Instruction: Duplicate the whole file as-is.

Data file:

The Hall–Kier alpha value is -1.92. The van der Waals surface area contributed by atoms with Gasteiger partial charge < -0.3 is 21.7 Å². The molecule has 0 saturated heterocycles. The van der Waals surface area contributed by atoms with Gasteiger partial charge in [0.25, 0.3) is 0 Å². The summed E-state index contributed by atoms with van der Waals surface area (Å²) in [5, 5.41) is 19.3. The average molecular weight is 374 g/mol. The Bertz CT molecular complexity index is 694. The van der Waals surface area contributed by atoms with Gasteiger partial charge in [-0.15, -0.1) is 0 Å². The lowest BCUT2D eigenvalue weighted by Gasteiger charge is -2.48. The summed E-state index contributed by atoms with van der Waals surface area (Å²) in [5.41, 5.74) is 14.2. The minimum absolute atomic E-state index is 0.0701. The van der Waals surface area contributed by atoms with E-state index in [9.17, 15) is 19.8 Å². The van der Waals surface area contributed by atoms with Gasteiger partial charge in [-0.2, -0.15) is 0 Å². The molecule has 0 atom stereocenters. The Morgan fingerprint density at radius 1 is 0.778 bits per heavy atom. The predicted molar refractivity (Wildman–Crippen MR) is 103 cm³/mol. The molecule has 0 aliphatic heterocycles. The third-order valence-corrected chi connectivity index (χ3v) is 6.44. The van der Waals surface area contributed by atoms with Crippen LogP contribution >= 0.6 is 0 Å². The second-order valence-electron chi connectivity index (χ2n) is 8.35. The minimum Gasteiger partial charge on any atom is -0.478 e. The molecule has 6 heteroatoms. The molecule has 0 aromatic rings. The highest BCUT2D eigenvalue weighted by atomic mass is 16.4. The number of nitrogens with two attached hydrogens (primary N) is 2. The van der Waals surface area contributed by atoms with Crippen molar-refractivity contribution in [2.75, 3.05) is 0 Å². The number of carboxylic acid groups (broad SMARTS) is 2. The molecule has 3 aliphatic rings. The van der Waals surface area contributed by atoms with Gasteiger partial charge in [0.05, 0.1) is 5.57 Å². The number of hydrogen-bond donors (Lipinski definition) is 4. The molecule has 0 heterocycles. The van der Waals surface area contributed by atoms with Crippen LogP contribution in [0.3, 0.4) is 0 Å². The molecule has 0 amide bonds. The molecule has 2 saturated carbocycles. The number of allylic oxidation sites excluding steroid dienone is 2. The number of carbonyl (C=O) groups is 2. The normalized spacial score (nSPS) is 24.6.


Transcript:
The Hall–Kier alpha value is -1.92. The van der Waals surface area contributed by atoms with Gasteiger partial charge < -0.3 is 21.7 Å². The molecule has 0 saturated heterocycles. The van der Waals surface area contributed by atoms with Gasteiger partial charge in [0.25, 0.3) is 0 Å². The summed E-state index contributed by atoms with van der Waals surface area (Å²) in [5, 5.41) is 19.3. The average molecular weight is 374 g/mol. The Bertz CT molecular complexity index is 694. The van der Waals surface area contributed by atoms with Gasteiger partial charge in [-0.15, -0.1) is 0 Å². The lowest BCUT2D eigenvalue weighted by Gasteiger charge is -2.48. The summed E-state index contributed by atoms with van der Waals surface area (Å²) in [5.41, 5.74) is 14.2. The minimum absolute atomic E-state index is 0.0701. The van der Waals surface area contributed by atoms with E-state index in [9.17, 15) is 19.8 Å². The van der Waals surface area contributed by atoms with Gasteiger partial charge in [-0.2, -0.15) is 0 Å². The molecule has 0 atom stereocenters. The Morgan fingerprint density at radius 1 is 0.778 bits per heavy atom. The predicted molar refractivity (Wildman–Crippen MR) is 103 cm³/mol. The molecule has 0 aliphatic heterocycles. The third-order valence-corrected chi connectivity index (χ3v) is 6.44. The van der Waals surface area contributed by atoms with Crippen LogP contribution >= 0.6 is 0 Å². The second-order valence-electron chi connectivity index (χ2n) is 8.35. The minimum Gasteiger partial charge on any atom is -0.478 e. The molecule has 6 heteroatoms. The molecule has 0 aromatic rings. The highest BCUT2D eigenvalue weighted by atomic mass is 16.4. The number of nitrogens with two attached hydrogens (primary N) is 2. The van der Waals surface area contributed by atoms with Crippen molar-refractivity contribution in [2.75, 3.05) is 0 Å². The number of carboxylic acid groups (broad SMARTS) is 2. The molecule has 3 aliphatic rings. The van der Waals surface area contributed by atoms with Gasteiger partial charge in [0.05, 0.1) is 5.57 Å². The number of hydrogen-bond donors (Lipinski definition) is 4. The molecule has 0 heterocycles. The van der Waals surface area contributed by atoms with Crippen LogP contribution in [0.3, 0.4) is 0 Å². The molecule has 0 amide bonds. The molecule has 2 saturated carbocycles. The number of allylic oxidation sites excluding steroid dienone is 2. The number of carbonyl (C=O) groups is 2. The normalized spacial score (nSPS) is 24.6.